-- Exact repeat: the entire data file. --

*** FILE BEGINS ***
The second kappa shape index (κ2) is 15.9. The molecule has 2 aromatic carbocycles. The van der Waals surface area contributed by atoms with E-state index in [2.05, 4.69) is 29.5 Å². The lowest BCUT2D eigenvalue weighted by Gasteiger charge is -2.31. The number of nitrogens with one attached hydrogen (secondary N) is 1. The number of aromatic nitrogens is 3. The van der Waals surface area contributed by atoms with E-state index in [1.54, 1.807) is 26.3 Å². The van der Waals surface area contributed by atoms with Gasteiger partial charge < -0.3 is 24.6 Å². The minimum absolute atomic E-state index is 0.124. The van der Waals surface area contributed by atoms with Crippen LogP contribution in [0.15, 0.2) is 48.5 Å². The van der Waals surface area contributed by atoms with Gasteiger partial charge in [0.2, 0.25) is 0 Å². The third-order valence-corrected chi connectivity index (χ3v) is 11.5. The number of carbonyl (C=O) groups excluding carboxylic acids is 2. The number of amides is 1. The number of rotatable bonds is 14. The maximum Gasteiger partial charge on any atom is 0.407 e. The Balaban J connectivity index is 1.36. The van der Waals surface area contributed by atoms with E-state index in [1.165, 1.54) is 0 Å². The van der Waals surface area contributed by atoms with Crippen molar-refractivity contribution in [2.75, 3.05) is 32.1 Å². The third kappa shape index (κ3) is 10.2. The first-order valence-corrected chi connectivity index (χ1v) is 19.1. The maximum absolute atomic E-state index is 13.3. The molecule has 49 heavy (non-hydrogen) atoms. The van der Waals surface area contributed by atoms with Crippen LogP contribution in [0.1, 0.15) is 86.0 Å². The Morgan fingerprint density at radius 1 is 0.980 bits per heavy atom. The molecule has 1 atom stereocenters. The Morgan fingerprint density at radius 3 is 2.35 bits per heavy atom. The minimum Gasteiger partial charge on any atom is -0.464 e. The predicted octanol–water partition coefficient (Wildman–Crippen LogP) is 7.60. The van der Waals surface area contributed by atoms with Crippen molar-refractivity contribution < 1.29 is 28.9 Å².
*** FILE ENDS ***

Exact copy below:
The second kappa shape index (κ2) is 15.9. The molecule has 2 aromatic carbocycles. The van der Waals surface area contributed by atoms with E-state index in [2.05, 4.69) is 29.5 Å². The lowest BCUT2D eigenvalue weighted by Gasteiger charge is -2.31. The number of nitrogens with one attached hydrogen (secondary N) is 1. The number of aromatic nitrogens is 3. The van der Waals surface area contributed by atoms with E-state index in [1.54, 1.807) is 26.3 Å². The van der Waals surface area contributed by atoms with Gasteiger partial charge < -0.3 is 24.6 Å². The minimum absolute atomic E-state index is 0.124. The van der Waals surface area contributed by atoms with Crippen LogP contribution in [0.15, 0.2) is 48.5 Å². The van der Waals surface area contributed by atoms with Gasteiger partial charge in [0.2, 0.25) is 0 Å². The third-order valence-corrected chi connectivity index (χ3v) is 11.5. The number of carbonyl (C=O) groups excluding carboxylic acids is 2. The number of amides is 1. The number of rotatable bonds is 14. The maximum Gasteiger partial charge on any atom is 0.407 e. The Balaban J connectivity index is 1.36. The van der Waals surface area contributed by atoms with E-state index in [1.165, 1.54) is 0 Å². The van der Waals surface area contributed by atoms with Crippen molar-refractivity contribution in [2.75, 3.05) is 32.1 Å². The third kappa shape index (κ3) is 10.2. The first-order valence-corrected chi connectivity index (χ1v) is 19.1. The maximum absolute atomic E-state index is 13.3. The molecule has 49 heavy (non-hydrogen) atoms. The van der Waals surface area contributed by atoms with Crippen LogP contribution in [0.1, 0.15) is 86.0 Å². The Morgan fingerprint density at radius 1 is 0.980 bits per heavy atom. The molecule has 1 atom stereocenters. The Morgan fingerprint density at radius 3 is 2.35 bits per heavy atom. The minimum Gasteiger partial charge on any atom is -0.464 e. The predicted octanol–water partition coefficient (Wildman–Crippen LogP) is 7.60. The van der Waals surface area contributed by atoms with Crippen molar-refractivity contribution < 1.29 is 28.9 Å².